A number of reports this week document notable successes of the Affordable Care Act (ACA) despite Republicans' scorched-earth attempts at nullification.
On Monday, the nonpartisan Congressional Budget Office (CBO) forecast that government expenditures for the ACA would be $5 billion lower than anticipated this year and $109 billion lower than anticipated for the next decade.
The budgetary news is good in and of itself, but the principal reason behind it--that private health insurance premiums would be much lower than expected (thus requiring fewer subsidies)--was even better. The lower expenditures also come despite other good but potentially costly news--higher than expected enrollments in the health insurance exchanges.
The CBO now forecasts that 12 million more Americans will have health insurance coverage in 2014 (and 19 million more in 2015) than they would have in the absence of the ACA.
Health insurance coverage would be higher still were it not for Republicans' cynical strategy to undermine the ACA for purely partisan purposes. Indeed, Gallup estimates that between 2013 and the first quarter of 2014 the proportion of uninsured non-elderly adults dropped three times faster in states that set up their own health insurance exchanges and accepted the federal government's fully-paid offer to expand Medicaid coverage to low-income working families than in states that rejected these policies.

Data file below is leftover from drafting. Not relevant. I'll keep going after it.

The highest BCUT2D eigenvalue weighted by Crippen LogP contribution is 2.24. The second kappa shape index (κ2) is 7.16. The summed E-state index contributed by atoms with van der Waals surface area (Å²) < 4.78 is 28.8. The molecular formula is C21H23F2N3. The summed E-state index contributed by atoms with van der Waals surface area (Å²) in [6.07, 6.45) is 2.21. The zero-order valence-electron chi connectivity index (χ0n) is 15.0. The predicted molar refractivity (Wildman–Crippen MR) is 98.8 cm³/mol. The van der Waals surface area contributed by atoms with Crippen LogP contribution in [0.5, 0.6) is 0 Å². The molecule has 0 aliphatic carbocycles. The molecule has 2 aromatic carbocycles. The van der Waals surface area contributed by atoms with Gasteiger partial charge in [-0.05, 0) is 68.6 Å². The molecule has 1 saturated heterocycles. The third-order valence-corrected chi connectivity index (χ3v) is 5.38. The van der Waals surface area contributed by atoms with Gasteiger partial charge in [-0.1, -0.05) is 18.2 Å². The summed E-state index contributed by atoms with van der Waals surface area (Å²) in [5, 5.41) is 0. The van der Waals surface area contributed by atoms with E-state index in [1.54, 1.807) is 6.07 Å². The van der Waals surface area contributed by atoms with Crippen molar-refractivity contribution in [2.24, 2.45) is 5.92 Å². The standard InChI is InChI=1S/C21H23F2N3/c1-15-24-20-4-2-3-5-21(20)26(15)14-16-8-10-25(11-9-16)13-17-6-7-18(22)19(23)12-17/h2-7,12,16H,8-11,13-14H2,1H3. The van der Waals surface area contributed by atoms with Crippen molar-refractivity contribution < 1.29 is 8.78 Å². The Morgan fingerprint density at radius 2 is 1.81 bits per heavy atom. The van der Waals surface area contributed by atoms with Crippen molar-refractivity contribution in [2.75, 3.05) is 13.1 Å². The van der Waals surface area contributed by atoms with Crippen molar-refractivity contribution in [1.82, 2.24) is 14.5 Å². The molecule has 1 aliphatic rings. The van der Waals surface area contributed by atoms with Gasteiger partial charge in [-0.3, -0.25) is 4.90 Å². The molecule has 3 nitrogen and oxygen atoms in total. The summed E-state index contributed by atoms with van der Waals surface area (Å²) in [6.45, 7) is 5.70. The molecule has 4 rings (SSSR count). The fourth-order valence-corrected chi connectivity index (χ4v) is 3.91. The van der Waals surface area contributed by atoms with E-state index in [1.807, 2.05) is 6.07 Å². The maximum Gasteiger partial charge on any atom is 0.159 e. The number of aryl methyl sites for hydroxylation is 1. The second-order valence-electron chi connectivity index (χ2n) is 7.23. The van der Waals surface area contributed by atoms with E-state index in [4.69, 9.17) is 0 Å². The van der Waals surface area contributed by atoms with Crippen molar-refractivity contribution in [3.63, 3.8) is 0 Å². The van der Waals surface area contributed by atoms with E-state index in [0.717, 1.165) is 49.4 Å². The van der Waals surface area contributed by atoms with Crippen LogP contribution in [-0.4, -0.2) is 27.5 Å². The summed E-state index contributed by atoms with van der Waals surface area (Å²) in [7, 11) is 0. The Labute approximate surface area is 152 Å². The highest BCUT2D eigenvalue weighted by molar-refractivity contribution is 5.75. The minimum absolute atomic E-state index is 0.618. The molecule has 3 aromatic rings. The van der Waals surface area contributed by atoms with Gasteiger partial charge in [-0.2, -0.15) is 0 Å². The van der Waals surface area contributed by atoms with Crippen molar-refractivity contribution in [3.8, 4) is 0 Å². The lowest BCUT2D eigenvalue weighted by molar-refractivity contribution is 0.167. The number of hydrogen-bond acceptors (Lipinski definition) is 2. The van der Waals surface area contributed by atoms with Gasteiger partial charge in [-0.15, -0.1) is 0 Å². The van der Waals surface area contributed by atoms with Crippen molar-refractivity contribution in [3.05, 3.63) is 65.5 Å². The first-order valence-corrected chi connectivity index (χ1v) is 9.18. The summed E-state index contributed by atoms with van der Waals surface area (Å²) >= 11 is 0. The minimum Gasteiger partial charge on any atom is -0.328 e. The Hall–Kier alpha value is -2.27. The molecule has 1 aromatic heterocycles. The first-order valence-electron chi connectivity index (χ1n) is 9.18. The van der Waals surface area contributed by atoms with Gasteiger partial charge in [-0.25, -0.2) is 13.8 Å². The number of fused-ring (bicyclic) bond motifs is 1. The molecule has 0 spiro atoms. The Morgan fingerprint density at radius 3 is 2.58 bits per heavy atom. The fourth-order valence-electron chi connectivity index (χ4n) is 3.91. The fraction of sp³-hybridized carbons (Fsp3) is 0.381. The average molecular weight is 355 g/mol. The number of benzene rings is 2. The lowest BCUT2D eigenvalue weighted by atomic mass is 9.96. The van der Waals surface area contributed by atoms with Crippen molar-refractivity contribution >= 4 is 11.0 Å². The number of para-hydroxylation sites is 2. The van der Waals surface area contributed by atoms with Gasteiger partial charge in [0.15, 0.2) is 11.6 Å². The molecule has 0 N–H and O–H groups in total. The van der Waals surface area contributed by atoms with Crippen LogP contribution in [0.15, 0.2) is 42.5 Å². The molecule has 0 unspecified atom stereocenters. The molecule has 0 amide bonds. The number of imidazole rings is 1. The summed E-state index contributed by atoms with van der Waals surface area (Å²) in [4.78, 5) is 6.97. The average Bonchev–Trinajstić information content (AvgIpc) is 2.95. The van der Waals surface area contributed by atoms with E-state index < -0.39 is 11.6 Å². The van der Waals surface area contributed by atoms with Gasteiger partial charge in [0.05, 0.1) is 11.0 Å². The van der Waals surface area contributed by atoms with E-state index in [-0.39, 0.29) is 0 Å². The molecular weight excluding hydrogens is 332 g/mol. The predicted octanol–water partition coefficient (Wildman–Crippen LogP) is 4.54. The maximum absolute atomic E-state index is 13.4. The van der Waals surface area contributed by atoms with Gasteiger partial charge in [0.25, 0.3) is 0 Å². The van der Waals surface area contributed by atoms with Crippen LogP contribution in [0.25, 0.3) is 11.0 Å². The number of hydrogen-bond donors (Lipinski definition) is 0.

The truly despicable aspect of Republicans' nullification strategy is its cynical use of low- and moderate-income workers. These are Americans who "play by the rules" by working, even though their wages are incredibly low. They are also the Americans that Republicans say that the non-working poor should emulate.
Unfortunately, they are also the Americans that Republicans have thrown under the bus, by denying many access to Medicaid.
How perverse are these policies? Consider North Carolina, where a working single mother with one child loses eligibility for Medicaid once her countable income reaches $434 per month. A single mother in a minimum-wage ($7.25/hour) job would lose her eligibility after working 83 hours per month (20 hours per week). Talk about cruel incentives and a horrible choice--work more than part-time or have health insurance!
In other Republican-led states, governors and legislators have undermined the ACA (and their own constituents) by going after organizations that helped to sign low- and moderate-income families up for federally-subsidized insurance.
And these actions have been compounded by Republican actions to underfund the ACA's implementation and to sow as much uncertainty and confusion as possible.
In all of this, who gets hurt? Low- and moderate-income working families without insurance.
And despite this, the law is working.